The eight senators demanded answers on the status of applications to grow marijuana for research.
A bipartisan group of United States Senators yesterday directed a letter to Attorney General Jeff Sessions, demanding answers on the status of more than two dozen applications to grow marijuana for use in research.
It has been nearly two years since the Drug Enforcement Administration (DEA) filed a notice calling on growers to apply for research-grade cannabis production licenses. Researchers are currently limited to obtaining cannabis material from the University of Mississippi, the single source in contract with the National Institute on Drug Abuse.
Increasing the number of growers was meant to reduce supply delays, in turn fueling more research into the potential therapeutic properties of cannabis.
The DEA has since received at least 26 applicants from interested growers. However, as part of the approval process, the DEA needs to have sign-off by Session’s Department of Justice. So far, the DOJ hasn’t given the okay to any.
“Research and medical communities should have access to research-grade materials to answer questions around marijuana’s efficacy and potential impacts, both positive and adverse. Finalizing the review of applications for marijuana manufacturing will assist in doing just that,” the senators wrote.
The following eight senators signed the letter:
- Brian Schatz (D-HI)
- Chuck Grassley (R-IA)
- Cory Gardner (R-CO)
- Kirsten Gillibrand (D-NY)
- Amy Klobuchar (D-MN)
- Christopher Coons (D-DE)
- Orrin Hatch (R-UT)
- Tim Kaine (D-VA)
The letter lists five questions that the bipartisan group of senators wants answers to, including:
- What is the current status of the twenty-six marijuana manufacturer applications?
- What steps have both DEA and DOJ taken to review the twenty-six marijuana manufacturer applications currently pending?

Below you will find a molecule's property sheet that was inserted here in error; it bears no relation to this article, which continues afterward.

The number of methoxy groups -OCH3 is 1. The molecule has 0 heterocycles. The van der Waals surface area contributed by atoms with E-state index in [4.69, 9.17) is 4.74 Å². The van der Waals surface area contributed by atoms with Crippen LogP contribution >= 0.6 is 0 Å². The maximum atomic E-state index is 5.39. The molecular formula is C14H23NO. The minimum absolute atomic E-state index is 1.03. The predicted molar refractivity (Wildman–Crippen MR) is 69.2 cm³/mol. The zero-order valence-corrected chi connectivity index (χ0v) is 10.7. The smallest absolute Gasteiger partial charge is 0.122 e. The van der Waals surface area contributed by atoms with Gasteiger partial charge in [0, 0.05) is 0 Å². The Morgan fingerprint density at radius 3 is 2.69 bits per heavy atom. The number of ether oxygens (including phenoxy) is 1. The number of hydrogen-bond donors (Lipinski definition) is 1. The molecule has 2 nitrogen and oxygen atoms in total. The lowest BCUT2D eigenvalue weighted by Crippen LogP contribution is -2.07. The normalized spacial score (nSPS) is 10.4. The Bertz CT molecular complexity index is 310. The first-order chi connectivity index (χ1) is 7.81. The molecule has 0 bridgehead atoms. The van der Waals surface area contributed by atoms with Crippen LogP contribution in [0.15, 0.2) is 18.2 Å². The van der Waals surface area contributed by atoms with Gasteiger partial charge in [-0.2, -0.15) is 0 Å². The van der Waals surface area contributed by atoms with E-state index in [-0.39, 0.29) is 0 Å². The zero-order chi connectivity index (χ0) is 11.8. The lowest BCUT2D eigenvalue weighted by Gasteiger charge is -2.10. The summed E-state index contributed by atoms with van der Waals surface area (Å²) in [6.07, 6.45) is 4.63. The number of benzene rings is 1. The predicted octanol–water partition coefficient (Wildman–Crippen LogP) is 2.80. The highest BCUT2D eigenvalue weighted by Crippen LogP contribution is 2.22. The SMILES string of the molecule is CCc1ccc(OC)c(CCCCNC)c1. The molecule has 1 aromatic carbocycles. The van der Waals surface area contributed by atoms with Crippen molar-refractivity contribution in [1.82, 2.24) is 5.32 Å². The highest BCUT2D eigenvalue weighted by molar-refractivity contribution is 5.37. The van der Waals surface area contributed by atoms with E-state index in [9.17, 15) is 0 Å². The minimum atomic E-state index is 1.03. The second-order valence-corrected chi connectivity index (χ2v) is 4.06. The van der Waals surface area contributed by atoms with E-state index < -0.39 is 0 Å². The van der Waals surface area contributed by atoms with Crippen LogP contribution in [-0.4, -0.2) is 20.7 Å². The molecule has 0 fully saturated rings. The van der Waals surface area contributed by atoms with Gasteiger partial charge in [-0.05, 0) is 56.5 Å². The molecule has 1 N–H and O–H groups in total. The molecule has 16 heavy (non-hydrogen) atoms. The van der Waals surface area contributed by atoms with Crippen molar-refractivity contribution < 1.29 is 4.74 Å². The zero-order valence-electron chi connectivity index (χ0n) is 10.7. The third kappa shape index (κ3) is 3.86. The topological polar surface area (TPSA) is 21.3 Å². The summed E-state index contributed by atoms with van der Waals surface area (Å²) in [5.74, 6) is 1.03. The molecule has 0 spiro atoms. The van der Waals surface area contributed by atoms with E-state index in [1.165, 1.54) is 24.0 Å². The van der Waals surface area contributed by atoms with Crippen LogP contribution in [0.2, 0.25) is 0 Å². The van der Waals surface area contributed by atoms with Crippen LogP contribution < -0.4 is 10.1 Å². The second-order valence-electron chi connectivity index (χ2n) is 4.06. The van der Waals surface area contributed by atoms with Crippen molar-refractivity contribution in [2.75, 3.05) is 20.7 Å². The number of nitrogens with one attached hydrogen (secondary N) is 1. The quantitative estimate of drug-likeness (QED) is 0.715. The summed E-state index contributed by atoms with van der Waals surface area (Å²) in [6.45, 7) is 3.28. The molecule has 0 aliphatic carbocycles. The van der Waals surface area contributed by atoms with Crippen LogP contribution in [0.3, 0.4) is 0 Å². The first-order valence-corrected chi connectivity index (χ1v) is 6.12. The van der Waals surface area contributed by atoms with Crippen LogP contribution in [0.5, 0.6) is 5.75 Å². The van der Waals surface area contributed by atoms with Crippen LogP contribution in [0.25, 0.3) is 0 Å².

- By what date do you estimate the DEA will have completed its review of the twenty-six marijuana applications and commence registration of new marijuana manufacturers?
- Please share DOJ’s analysis of the Single Convention and if the opinion of the Justice Department is the same or similar to that of the DEA’s.
- If there are legal barriers to licensing multiple schedule I marijuana manufacturers under the Single Convention, please identify and explain them.
The senators requested that answers be provided before an August 10 deadline in an effort to “prevent further delays” in the DOJ’s review process.
Sessions Still Deliberately Blocking Cannabis Research?
Sessions is a long-time staunch opponent of cannabis reform. While at one time he did indicate that he was open to more marijuana growers to increase competition, he has since made policy changes suggesting he intends to hinder the nation’s cannabis industry.
This latest letter isn’t the first time federal lawmakers have accused Sessions of blocking marijuana research.
A group of bipartisan Congressmen sent Sessions a letter last August voicing concerns that he was deliberately obstructing cannabis research by not acting on the grower applications.
Then earlier this year, Hatch and Senator Kamala Harris (D-CA) sent Sessions a letter, urging the attorney general to stop stalling marijuana-related research permits.
What Cannabis Research Has Found
Despite current regulatory restrictions inhibiting research, thousands of studies have investigated cannabis and its potential. You can learn more about their findings through our education page.